It’s time to start preparing for Shavuos! Start with things that freeze well and leave the cheesecake for the week before Yom Tov. Dough-covered foods and dairy are traditional and we’ve brought you two of our favorites.

Cheese Kreplach

For the dough:

8 ounces sour cream

8 ounces block cream cheese, softened to room temperature

2 eggs

1 tablespoon oil

4 cups flour

For the filling:

1 1/2 pounds farmer cheese

1 large egg

2 teaspoons vanilla extract

1 cup sugar or more to taste

For the crumbs:

3 cups dried challah crumbs or panko

1 cup butter

1/2 cup sugar

Place all the dough ingredients in the mixer bowl and knead 5-6 minutes or until well combined and a smooth dough is formed. Set aside.

To make the filling, mix farmer cheese, egg and vanilla. Add one cup sugar and mix well. Taste the cheese mixture; it should be slightly sweeter than you would like it to taste as it will lose some sweetness during cooking. Add more sugar as needed to suit your taste.

Melt the butter in a large sauté pan. Add the bread crumbs and sugar and brown lightly, making sure they are well coated with butter. Place the crumbs in a deep 9”x 13” glass or ceramic baking dish.

Roll out dough to a 16” square. Cut 2” squares using a sharp knife or pastry wheel. Stretch each square slightly and place 1 teaspoon of filling on the square. Fold one corner diagonally down to meet the opposite corner and press the edges together to seal. Continue until all the squares have been used.

Bring 4 quarts of water to a boil in a large pot. Gently place 4-5 kreplach in the water, dropping them into the water with the fold downward. Take care not to let them touch each other. Boil 5 minutes or until they float to the top. Remove from the water using a slotted spoon. Drain for a minute on paper towels and place immediately in the prepared crumbs. Continue until all the kreplach have been cooked. Coating the kreplach with crumbs while they are still warm and damp ensures the crumbs will adhere well.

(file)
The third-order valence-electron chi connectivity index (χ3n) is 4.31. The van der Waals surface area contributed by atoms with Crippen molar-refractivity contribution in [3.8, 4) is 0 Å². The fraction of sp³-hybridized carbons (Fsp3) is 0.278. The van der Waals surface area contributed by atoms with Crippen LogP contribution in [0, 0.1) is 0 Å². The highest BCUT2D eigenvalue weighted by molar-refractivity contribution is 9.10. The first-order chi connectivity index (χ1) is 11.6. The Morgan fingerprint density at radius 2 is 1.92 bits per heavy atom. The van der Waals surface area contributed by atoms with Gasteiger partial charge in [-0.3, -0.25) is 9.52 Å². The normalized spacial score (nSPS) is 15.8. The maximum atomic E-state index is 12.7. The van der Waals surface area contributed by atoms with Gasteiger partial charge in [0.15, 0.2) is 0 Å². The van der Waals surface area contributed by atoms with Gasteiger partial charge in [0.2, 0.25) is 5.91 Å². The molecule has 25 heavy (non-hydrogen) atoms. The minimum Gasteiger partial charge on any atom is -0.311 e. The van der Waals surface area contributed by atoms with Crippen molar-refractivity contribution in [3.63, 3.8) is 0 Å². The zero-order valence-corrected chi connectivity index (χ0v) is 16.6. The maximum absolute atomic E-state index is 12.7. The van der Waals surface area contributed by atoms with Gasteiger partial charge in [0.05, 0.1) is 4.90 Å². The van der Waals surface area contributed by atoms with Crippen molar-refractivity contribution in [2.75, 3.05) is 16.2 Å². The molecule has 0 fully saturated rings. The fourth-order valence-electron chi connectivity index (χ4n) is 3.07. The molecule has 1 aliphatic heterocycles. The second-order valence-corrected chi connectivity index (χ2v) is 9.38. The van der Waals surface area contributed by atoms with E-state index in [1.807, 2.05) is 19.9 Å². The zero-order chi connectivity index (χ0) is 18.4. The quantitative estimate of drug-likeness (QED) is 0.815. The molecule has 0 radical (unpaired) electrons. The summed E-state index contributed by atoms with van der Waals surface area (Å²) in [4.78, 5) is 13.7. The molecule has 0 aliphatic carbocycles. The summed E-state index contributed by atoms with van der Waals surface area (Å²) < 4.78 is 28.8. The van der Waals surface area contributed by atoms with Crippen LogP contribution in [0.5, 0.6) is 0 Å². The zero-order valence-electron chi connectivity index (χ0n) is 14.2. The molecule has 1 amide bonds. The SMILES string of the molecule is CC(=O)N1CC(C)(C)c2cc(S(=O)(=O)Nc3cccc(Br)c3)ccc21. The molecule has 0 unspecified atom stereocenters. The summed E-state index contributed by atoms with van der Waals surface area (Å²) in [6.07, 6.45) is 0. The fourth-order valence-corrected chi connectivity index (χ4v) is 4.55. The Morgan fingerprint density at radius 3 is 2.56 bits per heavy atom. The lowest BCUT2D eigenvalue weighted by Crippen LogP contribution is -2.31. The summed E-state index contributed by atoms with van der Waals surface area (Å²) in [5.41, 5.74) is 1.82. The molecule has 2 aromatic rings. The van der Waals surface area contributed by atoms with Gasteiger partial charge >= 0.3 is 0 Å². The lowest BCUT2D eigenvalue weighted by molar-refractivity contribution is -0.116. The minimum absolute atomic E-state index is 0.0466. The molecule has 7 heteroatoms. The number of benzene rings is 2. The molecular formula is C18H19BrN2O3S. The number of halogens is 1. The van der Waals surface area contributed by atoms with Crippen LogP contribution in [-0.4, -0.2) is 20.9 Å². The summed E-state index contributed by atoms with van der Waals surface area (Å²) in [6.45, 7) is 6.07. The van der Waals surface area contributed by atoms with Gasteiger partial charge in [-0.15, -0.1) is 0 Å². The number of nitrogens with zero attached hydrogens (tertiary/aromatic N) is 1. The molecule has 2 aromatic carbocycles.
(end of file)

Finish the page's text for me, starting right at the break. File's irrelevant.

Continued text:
Potato Pierogi

For dough:

3 cups flour plus additional for kneading

1 cup water

1 large egg

2 teaspoons canola oil

1 tablespoon kosher salt

For potato filling:

1 1/2 pounds Idaho potatoes

6 ounces cheddar cheese

Kosher salt and black pepper

1/8 teaspoon ground nutmeg

For onion topping:

1 medium onion, cut in half and thinly sliced

1 stick (1/2 cup) unsalted butter

Put flour in your mixer bowl. Add water, egg, oil, and salt to flour and turn mixer on to low. Knead until a soft dough forms. Continue kneading, adding flour as needed to keep dough from sticking, until smooth and elastic, about 8 minutes (dough will be very soft). Cover with a damp cloth and let stand at room temperature for 1 hour.

Peel potatoes and cut into chunks. Cook potatoes in a large saucepan of boiling salted water until tender, about 8 minutes. Drain potatoes, then add cheese, salt, pepper and nutmeg and mash with a potato masher. Set aside to cool.

Melt butter in a medium saucepan over moderately low heat, stirring occasionally until golden brown, about 30 minutes. Remove from heat and season with salt and pepper. Place onions in a 3 quart baking dish.

Using half the dough, roll out on lightly floured surface into a 15-inch circle. Cut out 24 rounds with lightly floured 2 1/2” cutter.

Hold 1 round in palm of your hand and brush edges lightly with water. Put 1 tablespoon potato mixture in center and close your hand to fold round in half, enclosing filling. Pinch edges together to seal completely. Place on a lightly floured surface. Form more pierogi in same manner. Continue with the remaining dough.

Bring a 6-quart pot of salted water to a boil. Add half the pierogi, stirring once or twice to keep them from sticking together, and cook 5 minutes from the time pierogi float to surface. Transfer with a slotted spoon to the pan with the onion topping and toss gently to coat. Cook remaining pierogi in the same manner, coating with onions when done.

Reheat pierogi in onion topping in a 300° oven for 15 minutes.